We exist to improve the lives
of everyone affected by epilepsy

Study to assess impact of anti-epileptic medications on unborn children

15 January, 2001

Researchers from the Medical College of Georgia are soon to launch a study of whether the medicines the mothers-to-be must take to control seizures have a negative, lasting impact on their babies’ developing brains.

The study will follow 285 women taking one of the three most commonly prescribed anti-seizure medications from their first trimester until their children are several years old. Researchers want to determine what impact phenytoin, carbamazepine and valproate have on the children’s ability to think and learn.

"A really important aspect of this study is to find out if there is a difference between these drugs; are some of these drugs better for the child long-term than other drugs?" said Dr. Kimford J. Meador, chief of the MCG Section of Behavioral Neurology and principal investigator on the $6 million, five-year study funded by the National Institutes of Health. "If that’s true, then we will want women to try to use the drugs which have reduced adverse effects. It would dramatically alter how we prescribe drugs. But right now we don’t know if it’s true.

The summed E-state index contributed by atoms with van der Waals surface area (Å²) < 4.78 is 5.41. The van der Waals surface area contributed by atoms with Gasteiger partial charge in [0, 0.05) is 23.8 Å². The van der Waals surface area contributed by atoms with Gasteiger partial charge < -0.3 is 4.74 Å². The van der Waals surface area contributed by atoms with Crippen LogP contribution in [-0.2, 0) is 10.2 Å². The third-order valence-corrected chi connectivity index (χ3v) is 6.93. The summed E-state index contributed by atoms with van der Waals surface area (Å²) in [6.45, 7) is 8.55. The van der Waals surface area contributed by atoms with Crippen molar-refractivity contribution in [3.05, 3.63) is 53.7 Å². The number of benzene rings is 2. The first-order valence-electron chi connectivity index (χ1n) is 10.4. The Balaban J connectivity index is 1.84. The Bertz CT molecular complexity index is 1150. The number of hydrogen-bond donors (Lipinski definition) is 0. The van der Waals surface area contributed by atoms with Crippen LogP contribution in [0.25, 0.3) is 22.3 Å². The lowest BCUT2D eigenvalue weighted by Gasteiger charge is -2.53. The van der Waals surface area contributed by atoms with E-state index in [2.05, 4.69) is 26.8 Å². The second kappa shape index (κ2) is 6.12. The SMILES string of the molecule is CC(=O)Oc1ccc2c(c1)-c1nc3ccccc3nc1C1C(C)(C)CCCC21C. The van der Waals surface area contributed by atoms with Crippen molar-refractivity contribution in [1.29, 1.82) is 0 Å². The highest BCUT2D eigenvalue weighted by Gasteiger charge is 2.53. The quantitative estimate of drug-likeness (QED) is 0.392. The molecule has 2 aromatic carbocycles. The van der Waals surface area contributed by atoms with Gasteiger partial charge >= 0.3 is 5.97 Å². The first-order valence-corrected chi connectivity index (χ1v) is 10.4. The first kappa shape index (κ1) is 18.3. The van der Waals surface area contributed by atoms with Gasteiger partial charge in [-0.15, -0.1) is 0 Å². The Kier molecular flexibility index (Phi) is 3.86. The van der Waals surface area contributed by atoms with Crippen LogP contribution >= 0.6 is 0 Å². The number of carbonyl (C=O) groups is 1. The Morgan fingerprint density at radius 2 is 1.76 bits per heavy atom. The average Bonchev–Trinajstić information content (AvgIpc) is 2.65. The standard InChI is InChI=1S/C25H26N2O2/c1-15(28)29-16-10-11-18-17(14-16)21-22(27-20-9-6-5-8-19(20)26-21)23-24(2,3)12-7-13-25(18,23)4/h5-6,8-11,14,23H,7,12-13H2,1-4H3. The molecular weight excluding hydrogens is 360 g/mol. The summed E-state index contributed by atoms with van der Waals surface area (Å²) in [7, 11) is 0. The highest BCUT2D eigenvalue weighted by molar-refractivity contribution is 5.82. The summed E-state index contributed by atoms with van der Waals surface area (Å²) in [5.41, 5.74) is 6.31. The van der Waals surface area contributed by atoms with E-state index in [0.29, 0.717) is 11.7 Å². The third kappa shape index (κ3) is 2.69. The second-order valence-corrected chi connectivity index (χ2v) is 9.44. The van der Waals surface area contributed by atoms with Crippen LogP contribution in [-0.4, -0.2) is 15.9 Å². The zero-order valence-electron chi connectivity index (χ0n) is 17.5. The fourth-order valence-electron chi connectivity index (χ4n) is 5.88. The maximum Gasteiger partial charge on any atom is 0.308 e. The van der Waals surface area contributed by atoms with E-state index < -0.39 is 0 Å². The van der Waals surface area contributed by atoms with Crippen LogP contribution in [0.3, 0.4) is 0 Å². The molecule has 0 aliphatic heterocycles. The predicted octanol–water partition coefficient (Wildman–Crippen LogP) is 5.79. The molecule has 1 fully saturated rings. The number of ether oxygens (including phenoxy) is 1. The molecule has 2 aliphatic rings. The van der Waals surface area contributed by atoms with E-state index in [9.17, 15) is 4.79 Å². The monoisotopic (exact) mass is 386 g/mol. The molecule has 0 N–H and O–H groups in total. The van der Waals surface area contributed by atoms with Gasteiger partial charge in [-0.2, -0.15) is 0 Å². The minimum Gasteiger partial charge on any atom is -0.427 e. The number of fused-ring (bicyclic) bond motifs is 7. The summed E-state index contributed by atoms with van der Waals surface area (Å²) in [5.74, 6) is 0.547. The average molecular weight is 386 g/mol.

"We do know that the vast majority of women with epilepsy have healthy children," he said. "We are talking about a relatively small increased risk, but we want to reduce that risk as much as possible. We want them to have the same lack of risk other children have."

Dr. Meador emphasized that most women with epilepsy can have healthy children and that they should continue taking their medication while pregnant.

"In a woman who has significant seizures, the risk from the seizures themselves is worse than the risk of the drugs," Dr. Meador said. "The number-one reason for miscarriage late in pregnancy for women with epilepsy is trauma (resulting from a seizure)."

Researchers at 17 study sites in the U.S. will collect data on mothers, fathers and babies in an effort to determine the impact.

Much of the data is the type normally accumulated during pregnancy, but they will look at other parameters as well such as the mother’s seizure frequency and blood levels of the medication. They will perform IQ tests on mothers and fathers to get a predictive IQ for the baby and, beginning at about age 2, will do similar testing on children. They also will gather data on the children’s nutritional status and general health, noting milestones such as when children begin to walk and talk. Contributing risk factors, such as low socioeconomic status and poor diet, also will be considered. The NIH-funded study will focus on women taking one of the three oldest anti-seizure medications, but Dr. Meador hopes to expand the study to include some newer drugs as well.